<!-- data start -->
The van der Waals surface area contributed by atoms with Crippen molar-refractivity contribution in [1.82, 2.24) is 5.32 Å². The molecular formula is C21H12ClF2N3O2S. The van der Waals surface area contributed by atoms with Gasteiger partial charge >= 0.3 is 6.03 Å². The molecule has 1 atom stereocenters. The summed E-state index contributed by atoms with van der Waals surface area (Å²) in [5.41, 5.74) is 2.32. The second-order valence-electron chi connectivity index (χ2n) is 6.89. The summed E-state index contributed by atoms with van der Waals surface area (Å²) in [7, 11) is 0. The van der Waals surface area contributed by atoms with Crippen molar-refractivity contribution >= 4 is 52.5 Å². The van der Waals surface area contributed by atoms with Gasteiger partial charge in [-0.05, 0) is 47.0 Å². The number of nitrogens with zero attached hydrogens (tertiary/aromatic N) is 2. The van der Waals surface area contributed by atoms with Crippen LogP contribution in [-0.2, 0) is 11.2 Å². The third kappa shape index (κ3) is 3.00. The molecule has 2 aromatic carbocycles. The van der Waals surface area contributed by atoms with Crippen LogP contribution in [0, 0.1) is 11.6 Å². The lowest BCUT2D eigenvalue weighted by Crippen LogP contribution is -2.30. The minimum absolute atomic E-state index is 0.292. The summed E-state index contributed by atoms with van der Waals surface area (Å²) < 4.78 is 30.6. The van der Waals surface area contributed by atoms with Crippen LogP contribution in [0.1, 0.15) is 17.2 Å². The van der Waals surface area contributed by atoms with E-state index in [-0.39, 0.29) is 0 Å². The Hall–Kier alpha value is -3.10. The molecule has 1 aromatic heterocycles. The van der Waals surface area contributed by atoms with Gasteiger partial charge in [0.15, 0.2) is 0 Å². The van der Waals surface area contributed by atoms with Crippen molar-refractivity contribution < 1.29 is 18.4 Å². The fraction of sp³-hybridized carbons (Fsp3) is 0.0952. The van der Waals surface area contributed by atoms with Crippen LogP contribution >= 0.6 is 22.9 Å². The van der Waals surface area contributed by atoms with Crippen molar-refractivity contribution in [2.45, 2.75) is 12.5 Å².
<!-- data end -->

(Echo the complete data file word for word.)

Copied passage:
The van der Waals surface area contributed by atoms with Crippen molar-refractivity contribution in [1.82, 2.24) is 5.32 Å². The molecular formula is C21H12ClF2N3O2S. The van der Waals surface area contributed by atoms with Gasteiger partial charge >= 0.3 is 6.03 Å². The molecule has 1 atom stereocenters. The summed E-state index contributed by atoms with van der Waals surface area (Å²) in [5.41, 5.74) is 2.32. The second-order valence-electron chi connectivity index (χ2n) is 6.89. The summed E-state index contributed by atoms with van der Waals surface area (Å²) in [7, 11) is 0. The van der Waals surface area contributed by atoms with Crippen molar-refractivity contribution >= 4 is 52.5 Å². The van der Waals surface area contributed by atoms with Gasteiger partial charge in [-0.05, 0) is 47.0 Å². The number of nitrogens with zero attached hydrogens (tertiary/aromatic N) is 2. The van der Waals surface area contributed by atoms with Crippen LogP contribution in [-0.2, 0) is 11.2 Å². The third kappa shape index (κ3) is 3.00. The molecule has 2 aromatic carbocycles. The van der Waals surface area contributed by atoms with Crippen LogP contribution in [0, 0.1) is 11.6 Å². The lowest BCUT2D eigenvalue weighted by Crippen LogP contribution is -2.30. The minimum absolute atomic E-state index is 0.292. The summed E-state index contributed by atoms with van der Waals surface area (Å²) < 4.78 is 30.6. The van der Waals surface area contributed by atoms with Crippen LogP contribution in [0.1, 0.15) is 17.2 Å². The van der Waals surface area contributed by atoms with E-state index in [-0.39, 0.29) is 0 Å². The Hall–Kier alpha value is -3.10. The molecule has 1 aromatic heterocycles. The van der Waals surface area contributed by atoms with Gasteiger partial charge in [0.15, 0.2) is 0 Å². The van der Waals surface area contributed by atoms with Crippen molar-refractivity contribution < 1.29 is 18.4 Å². The fraction of sp³-hybridized carbons (Fsp3) is 0.0952. The van der Waals surface area contributed by atoms with Crippen LogP contribution >= 0.6 is 22.9 Å². The van der Waals surface area contributed by atoms with Crippen molar-refractivity contribution in [2.45, 2.75) is 12.5 Å².